This was reassured after we placed an order for what we believed to be a fish bar-b-que, but began to second guess ourselves as the server trammeled an eel that was wiggling on the floor after it had escaped his net.

Still, we had beer and the sun and companionship and that’s what mattered. Fish or eel, as long as it wasn’t still alive, right? That’s what we were hoping until the older woman tossed a platter of eel on the table, with the organs still appearing to operate. The woman looked at us with a giant grin and proclaimed, “Mashiseoyo!”, or “Delicious”.

We spent the rest of the day working off our feast by way of Frisbee, and swimming races in the surf. As the sun set, the festival activities begun to close down for the last evening of mud festival, and there on the beach we applied our last coat of mud and merrily recounted the events that had past.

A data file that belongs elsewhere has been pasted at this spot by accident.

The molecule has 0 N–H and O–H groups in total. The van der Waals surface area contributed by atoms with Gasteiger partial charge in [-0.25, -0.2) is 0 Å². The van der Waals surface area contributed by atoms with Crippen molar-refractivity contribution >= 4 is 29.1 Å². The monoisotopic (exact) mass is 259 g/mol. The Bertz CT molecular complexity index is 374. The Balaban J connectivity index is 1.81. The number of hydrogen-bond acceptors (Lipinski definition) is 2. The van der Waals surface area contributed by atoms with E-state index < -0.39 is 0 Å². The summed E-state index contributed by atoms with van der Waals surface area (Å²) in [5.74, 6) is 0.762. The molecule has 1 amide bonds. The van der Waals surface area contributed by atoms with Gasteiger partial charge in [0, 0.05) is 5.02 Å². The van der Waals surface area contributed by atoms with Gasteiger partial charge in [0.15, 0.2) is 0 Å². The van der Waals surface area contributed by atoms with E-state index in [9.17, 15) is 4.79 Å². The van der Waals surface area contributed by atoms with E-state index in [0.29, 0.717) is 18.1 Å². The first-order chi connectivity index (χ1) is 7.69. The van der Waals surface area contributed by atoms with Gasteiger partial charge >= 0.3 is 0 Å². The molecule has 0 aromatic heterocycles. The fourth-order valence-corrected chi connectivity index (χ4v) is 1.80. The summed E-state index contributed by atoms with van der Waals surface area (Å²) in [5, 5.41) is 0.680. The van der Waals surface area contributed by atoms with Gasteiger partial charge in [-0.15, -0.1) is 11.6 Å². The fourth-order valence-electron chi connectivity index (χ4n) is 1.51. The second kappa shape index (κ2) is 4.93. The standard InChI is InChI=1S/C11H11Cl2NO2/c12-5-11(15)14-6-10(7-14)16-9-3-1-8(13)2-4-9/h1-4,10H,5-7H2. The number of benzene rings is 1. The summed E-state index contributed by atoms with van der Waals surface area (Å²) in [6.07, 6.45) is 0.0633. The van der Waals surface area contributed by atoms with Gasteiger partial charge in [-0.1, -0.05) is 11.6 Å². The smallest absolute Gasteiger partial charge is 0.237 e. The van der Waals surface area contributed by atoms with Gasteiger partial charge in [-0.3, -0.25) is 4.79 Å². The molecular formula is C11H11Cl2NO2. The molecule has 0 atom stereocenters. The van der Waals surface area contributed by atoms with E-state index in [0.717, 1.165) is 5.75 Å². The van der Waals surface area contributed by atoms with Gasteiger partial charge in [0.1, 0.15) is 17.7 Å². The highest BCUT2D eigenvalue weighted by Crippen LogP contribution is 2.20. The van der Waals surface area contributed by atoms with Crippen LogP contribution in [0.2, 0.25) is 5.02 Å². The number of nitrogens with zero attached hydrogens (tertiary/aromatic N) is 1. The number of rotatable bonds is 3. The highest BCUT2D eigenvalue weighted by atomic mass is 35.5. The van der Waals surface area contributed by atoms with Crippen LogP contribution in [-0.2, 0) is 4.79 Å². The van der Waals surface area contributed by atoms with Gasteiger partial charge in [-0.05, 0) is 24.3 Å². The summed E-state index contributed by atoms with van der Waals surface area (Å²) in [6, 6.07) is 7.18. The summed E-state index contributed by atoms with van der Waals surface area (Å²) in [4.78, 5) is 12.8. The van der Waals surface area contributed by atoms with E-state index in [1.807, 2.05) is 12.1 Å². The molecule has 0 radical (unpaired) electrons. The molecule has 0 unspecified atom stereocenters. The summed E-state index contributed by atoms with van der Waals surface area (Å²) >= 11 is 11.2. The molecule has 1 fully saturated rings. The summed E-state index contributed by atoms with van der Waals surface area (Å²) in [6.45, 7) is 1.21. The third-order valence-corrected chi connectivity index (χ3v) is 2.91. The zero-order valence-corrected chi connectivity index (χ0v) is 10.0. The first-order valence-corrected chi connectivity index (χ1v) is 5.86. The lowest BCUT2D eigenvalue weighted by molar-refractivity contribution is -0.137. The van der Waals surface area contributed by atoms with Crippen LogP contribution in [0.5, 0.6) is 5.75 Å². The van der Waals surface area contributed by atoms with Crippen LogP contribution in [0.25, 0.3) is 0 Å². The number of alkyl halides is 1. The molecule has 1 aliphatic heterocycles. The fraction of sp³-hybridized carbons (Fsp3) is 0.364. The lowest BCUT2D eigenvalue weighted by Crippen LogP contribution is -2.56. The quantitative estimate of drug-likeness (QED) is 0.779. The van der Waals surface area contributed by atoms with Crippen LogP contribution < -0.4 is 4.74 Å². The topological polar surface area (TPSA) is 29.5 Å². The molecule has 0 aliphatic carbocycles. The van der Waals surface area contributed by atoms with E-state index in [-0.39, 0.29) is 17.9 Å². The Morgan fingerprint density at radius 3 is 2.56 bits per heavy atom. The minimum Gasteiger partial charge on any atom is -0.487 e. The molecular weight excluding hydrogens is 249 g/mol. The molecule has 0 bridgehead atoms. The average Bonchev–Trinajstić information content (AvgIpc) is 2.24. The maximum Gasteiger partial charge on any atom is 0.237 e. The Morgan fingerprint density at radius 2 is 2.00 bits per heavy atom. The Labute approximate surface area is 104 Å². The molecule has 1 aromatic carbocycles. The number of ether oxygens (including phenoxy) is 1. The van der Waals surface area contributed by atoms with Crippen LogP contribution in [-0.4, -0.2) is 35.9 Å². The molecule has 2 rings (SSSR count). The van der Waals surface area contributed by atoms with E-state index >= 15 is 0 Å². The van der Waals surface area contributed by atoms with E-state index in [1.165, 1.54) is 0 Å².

Had it only been one afternoon? In the short time, we had danced with other partiers in a drum circle. Jammed to a rock concert with a diverse audience all appearing eerily similar from their toxic avenger green disguises and yet we still hadn’t even grazed the available activities that were offered.

That evening as we sat on the beach watching the tide rise and anticipating the firework show that would conclude the festival; I recounted the previous beach parties for which I was in attendance.  As I gazed into the sky and was greeted with a brilliant display of color and light, I decided that Mud Festival was a solid top five experience.

~Zack Bass


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Tags: boryeong mud festival, south korea, world festivals